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I'm a little confused as what this means.

What's happened is that someone has encrypted a message for me using my public key, and signed it with their private key - as per usual.

Next, I decrypt the message...

-bash-3.2$ gpg --decrypt /tmp/det_prod_cred.txt.asc 
gpg: encrypted with 2048-bit ELG-E key, ID 2E52ED13, created 2001-10-15
      "XXXXXXX1"
gpg: encrypted with 4096-bit RSA key, ID 0BB096A1, created 2009-08-12
      "XXXXXXX2"
username = XXXXXXXXXX3  
password = XXXXXXXXXX4
gpg: Signature made Wed 12 Aug 2009 15:47:17 EST using DSA key ID C2E36CC8
gpg: Good signature from "17155x01"
gpg: WARNING: This key is not certified with a trusted signature!
gpg:          There is no indication that the signature belongs to the owner.
Primary key fingerprint: 826A E10D 8AAB 49A0 E9B6  0478 3A70 240F C2E3 6CC8
gpg: WARNING: message was not integrity protected

...I know the message is verbose and I probably should understand what it is getting at - but I'm not confident that I do - so any further explanation on this would be appreciated.

Is it basically saying that the person who has signed this message, does not pass the rules defined in my trustdb?

$ gpg --update-trustdb
gpg: 3 marginal(s) needed, 1 complete(s) needed, PGP trust model
gpg: depth: 0  valid:   1  signed:   0  trust: 0-, 0q, 0n, 0m, 0f, 1u

While...

$ gpg --edit-key 0xC2E36CC8
gpg (GnuPG) 1.4.5; Copyright (C) 2006 Free Software Foundation, Inc.
This program comes with ABSOLUTELY NO WARRANTY.
This is free software, and you are welcome to redistribute it
under certain conditions. See the file COPYING for details.


pub  1024D/C2E36CC8  created: 2001-10-15  expires: never       usage: SCA 
                     trust: marginal      validity: unknown
sub  2048g/2E52ED13  created: 2001-10-15  expires: never       usage: E   
[ unknown] (1). 17155x01

Notice I've only marginally trusted the key, if I fully trust it (which I can't), will the problem disappear?

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migrated from stackoverflow.com Aug 13 '09 at 5:10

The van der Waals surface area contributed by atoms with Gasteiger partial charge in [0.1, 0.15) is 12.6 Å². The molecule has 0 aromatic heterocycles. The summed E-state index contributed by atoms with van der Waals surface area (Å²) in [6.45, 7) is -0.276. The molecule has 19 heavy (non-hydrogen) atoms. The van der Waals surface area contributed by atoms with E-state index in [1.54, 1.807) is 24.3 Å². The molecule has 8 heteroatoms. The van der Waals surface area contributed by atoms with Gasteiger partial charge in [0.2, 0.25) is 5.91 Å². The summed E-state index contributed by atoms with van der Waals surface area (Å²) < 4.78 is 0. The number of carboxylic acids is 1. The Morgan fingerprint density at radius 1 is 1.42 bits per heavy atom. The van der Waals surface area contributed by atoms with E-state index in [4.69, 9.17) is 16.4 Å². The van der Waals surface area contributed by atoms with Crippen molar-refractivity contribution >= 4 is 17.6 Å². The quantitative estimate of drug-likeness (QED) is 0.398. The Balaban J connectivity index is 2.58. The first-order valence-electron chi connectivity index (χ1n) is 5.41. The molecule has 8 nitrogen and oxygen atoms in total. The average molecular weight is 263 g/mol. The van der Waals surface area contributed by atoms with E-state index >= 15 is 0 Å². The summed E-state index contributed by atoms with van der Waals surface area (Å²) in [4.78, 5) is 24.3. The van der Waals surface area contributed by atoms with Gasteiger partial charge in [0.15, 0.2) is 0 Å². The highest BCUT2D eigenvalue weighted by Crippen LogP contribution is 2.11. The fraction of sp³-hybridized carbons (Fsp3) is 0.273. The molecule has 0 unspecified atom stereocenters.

This question came from our site for professional and enthusiast programmers.

    
Please add the tag "gnupg" –  guerda Oct 15 '09 at 11:37

3 Answers 3

There are two different warnings here, and I think the other responders are assuming the one is caused by the other.

I assume the "message was not integrity protected" warning is your main concern, since that's the title of this question. There seem to be several things that can cause that, but the one I just encountered is when GPG's "MDC protection" feature isn't enabled. I don't know what it stands for, but apparently it's a message integrity check that proves the message hasn't been tampered with.

Apparently this feature is on by default, but gets disabled if any of the recipient keys don't specify they support it. So I just got the warning for the first time when adding a new recipient to a file I'd previously been encrypting only to myself, presumably because the new recipient didn't say they supported MDC.

I got the warning to go away by adding --force-mdc to my GPG command. I haven't yet discovered whether this prevents the new recipient from decrypting the message...

I'm pretty sure the other warning, about the key not being trusted, is unrelated to the "not integrity protected" warning.

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2  
MDC = Modification Detection Code –  jjlin Jul 6 '12 at 16:37
    
MDC is only needed for in cases when you don't sign the encrypted file, because the recipient can check the integrity of the file by the sender's signature. So, just be sure to sign the encrypted file. However, for symmetric encryption (using passphrases), see How do I fix “WARNING: message was not integrity protected” when using GPG symmetrical encryption? –  gertvdijk Mar 14 at 12:23
    
@gertvdijk I got the message for a file I used -s --symmetric on, so this alone does not help. Using --force-mdc -s --symmetric on encryption worked, though. –  mirabilos Dec 10 at 16:41
    
@mirabilos Hmm. I did not experience that. It is a bogus message then anyway as one can validate the integrity based on the signature. –  gertvdijk Dec 10 at 16:49
    
Hm sure. But not even showing the warning is better, so adding --force-mdc when using -s --symmetric is useful. –  mirabilos Dec 10 at 17:22

In gpg, you don't yet 'trust' the sender. So even though it's from yourmate@whatever, you haven't set their trust level in gpg to whatever it needs to be to not get that message :)

At least that's what I think; could be wrong. GPG docs should help though.

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I was thinking along the same line, but to test this, I temporarily trusted their key "ultimately", and the decrypted the message again - however the warning has not budged. I was very hopeful for a second there :) –  Darius Aug 13 '09 at 1:00
    
Interesting .... Then, now I'm just guessing, it's got something to do with the fact that maybe it's not registered on any keyservers. I give up though, I'd suggest the docs :) Sorry. –  silky Aug 13 '09 at 1:03

What silky said: you don't trust the sender.

However you may also need to sign the sender's key.

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